Eventually he finished, though to Gor it seemed like an eternity later. Neatly he folded the rope and approached a nearby chair where he took off a pair of sweatpants. Being left in only tight briefs didn’t bother him. The community he was raised in paid little attention to social graces. Hardly any of the children he grew up with had even a swimsuit, so it wasn’t uncommon to find a group of boys and girls playing in only underwear.

“Bag.” he spoke only a single word, the vowel far too drawn out for the area in which he resided. When he talked it was mostly indistinguishable. Even the British, Scottish, and Irish had a hard time making out what he tried to say. The pikers had an accent of their own entirely; one that could prove frustrating to most people trying to converse with them. That was the point. They didn’t much care for outsiders and that was a definite way to keep them less than interested.

A powerful breath of protest that pushed flakes of wood sliding across the floor came from Gor’s nostrils before he snatched the pack in his jaws and toted it to his master. The dog was annoyed and watched as his master peeled back the final leg of his sweats and stuffed both items inside after retrieving more practical wear: jeans, a white tee, his leather. It was ritualistic by now. Getting dressed provided a connection and familiarity with the world he once knew. Everything from wrapping his hands to tying his shoes and feeling the tightness of his shirt as he put it on. It was serene. He purposely ignored his dog during this time. Not to be mean, but because the look on his face and strong wag to his tail after as he pulled out the tattered tennis ball and asked, “Wanna git outside, then?”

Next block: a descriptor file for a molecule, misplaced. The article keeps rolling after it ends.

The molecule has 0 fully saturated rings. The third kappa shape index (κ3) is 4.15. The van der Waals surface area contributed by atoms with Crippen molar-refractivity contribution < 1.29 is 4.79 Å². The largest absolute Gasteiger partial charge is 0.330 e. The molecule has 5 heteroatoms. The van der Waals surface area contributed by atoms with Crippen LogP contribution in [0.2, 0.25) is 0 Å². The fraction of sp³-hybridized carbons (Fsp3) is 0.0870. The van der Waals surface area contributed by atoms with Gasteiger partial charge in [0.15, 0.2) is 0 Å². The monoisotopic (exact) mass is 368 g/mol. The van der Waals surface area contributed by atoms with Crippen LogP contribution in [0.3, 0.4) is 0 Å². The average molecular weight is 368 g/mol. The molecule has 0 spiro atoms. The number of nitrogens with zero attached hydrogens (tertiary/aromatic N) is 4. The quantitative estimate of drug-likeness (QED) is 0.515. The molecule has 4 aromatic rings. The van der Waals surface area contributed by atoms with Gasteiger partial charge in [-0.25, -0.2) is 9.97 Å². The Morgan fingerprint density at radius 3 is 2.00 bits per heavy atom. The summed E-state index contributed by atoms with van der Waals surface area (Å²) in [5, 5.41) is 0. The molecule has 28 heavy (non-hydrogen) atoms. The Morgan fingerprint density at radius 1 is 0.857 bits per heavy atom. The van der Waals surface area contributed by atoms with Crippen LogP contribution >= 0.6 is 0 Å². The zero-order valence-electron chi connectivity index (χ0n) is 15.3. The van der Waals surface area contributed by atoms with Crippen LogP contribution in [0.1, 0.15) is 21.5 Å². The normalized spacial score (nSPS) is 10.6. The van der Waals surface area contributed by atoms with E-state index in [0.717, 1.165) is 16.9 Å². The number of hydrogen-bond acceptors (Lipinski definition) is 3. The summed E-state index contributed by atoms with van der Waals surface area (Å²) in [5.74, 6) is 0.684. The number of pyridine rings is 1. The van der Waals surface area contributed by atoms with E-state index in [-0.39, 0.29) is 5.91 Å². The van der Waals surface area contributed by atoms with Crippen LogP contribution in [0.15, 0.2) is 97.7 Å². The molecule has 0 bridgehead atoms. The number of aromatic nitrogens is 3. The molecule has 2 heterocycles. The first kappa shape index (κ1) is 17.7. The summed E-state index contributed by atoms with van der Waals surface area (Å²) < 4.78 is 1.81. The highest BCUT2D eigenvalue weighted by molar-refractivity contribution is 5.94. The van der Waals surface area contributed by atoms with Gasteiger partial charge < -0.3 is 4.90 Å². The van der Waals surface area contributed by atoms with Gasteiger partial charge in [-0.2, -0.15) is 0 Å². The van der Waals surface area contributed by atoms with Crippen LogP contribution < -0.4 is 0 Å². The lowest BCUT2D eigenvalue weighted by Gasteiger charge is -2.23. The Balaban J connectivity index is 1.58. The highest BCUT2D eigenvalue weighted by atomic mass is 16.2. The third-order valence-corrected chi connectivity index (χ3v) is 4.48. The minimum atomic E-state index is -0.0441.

Of course they had to pack camp first and put items in their respective places. He was very neat and organized--a quality that made Gor impatient--but they’d eventually make it outside together to play and scavenge. While his boxing career was over, he was still an athlete with and had a monster appetite. Nothing prior to the apocalypse could satisfy his hunger and consequently this was made worse by the proceeding events.